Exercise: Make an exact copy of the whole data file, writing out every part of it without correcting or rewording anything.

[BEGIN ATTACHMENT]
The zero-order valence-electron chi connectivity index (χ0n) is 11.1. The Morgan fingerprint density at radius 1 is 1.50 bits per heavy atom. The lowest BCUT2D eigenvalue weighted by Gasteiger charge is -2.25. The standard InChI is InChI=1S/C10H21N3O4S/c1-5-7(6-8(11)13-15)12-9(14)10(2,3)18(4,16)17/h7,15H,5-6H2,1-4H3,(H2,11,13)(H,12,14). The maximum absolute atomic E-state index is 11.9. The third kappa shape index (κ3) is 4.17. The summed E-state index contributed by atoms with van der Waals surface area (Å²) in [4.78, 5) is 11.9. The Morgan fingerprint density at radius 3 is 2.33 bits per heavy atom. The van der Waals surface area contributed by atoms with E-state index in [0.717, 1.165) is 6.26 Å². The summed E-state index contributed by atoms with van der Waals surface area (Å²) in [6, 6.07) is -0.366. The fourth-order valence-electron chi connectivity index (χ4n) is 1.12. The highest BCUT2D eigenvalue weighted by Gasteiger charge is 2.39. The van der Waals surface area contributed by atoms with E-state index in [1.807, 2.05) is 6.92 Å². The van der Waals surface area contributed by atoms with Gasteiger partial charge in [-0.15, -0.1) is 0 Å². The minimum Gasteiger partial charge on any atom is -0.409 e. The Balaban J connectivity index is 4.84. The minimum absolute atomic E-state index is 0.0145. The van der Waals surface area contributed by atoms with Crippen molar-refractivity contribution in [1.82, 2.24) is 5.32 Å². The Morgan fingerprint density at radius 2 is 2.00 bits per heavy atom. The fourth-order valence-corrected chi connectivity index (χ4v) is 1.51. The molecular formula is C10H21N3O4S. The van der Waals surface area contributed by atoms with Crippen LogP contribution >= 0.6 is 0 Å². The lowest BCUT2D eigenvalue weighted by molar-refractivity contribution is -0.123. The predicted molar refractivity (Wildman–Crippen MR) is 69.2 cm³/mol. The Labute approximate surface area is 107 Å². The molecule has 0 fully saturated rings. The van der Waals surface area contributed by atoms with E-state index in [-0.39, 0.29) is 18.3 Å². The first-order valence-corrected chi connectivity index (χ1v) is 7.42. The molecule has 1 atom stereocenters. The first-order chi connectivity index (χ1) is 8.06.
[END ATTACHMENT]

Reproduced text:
The zero-order valence-electron chi connectivity index (χ0n) is 11.1. The Morgan fingerprint density at radius 1 is 1.50 bits per heavy atom. The lowest BCUT2D eigenvalue weighted by Gasteiger charge is -2.25. The standard InChI is InChI=1S/C10H21N3O4S/c1-5-7(6-8(11)13-15)12-9(14)10(2,3)18(4,16)17/h7,15H,5-6H2,1-4H3,(H2,11,13)(H,12,14). The maximum absolute atomic E-state index is 11.9. The third kappa shape index (κ3) is 4.17. The summed E-state index contributed by atoms with van der Waals surface area (Å²) in [4.78, 5) is 11.9. The Morgan fingerprint density at radius 3 is 2.33 bits per heavy atom. The van der Waals surface area contributed by atoms with E-state index in [0.717, 1.165) is 6.26 Å². The summed E-state index contributed by atoms with van der Waals surface area (Å²) in [6, 6.07) is -0.366. The fourth-order valence-electron chi connectivity index (χ4n) is 1.12. The highest BCUT2D eigenvalue weighted by Gasteiger charge is 2.39. The van der Waals surface area contributed by atoms with E-state index in [1.807, 2.05) is 6.92 Å². The van der Waals surface area contributed by atoms with Gasteiger partial charge in [-0.15, -0.1) is 0 Å². The minimum Gasteiger partial charge on any atom is -0.409 e. The Balaban J connectivity index is 4.84. The minimum absolute atomic E-state index is 0.0145. The van der Waals surface area contributed by atoms with Crippen molar-refractivity contribution in [1.82, 2.24) is 5.32 Å². The Morgan fingerprint density at radius 2 is 2.00 bits per heavy atom. The fourth-order valence-corrected chi connectivity index (χ4v) is 1.51. The molecular formula is C10H21N3O4S. The van der Waals surface area contributed by atoms with Crippen LogP contribution >= 0.6 is 0 Å². The lowest BCUT2D eigenvalue weighted by molar-refractivity contribution is -0.123. The predicted molar refractivity (Wildman–Crippen MR) is 69.2 cm³/mol. The Labute approximate surface area is 107 Å². The molecule has 0 fully saturated rings. The van der Waals surface area contributed by atoms with E-state index in [-0.39, 0.29) is 18.3 Å². The first-order valence-corrected chi connectivity index (χ1v) is 7.42. The molecule has 1 atom stereocenters. The first-order chi connectivity index (χ1) is 8.06.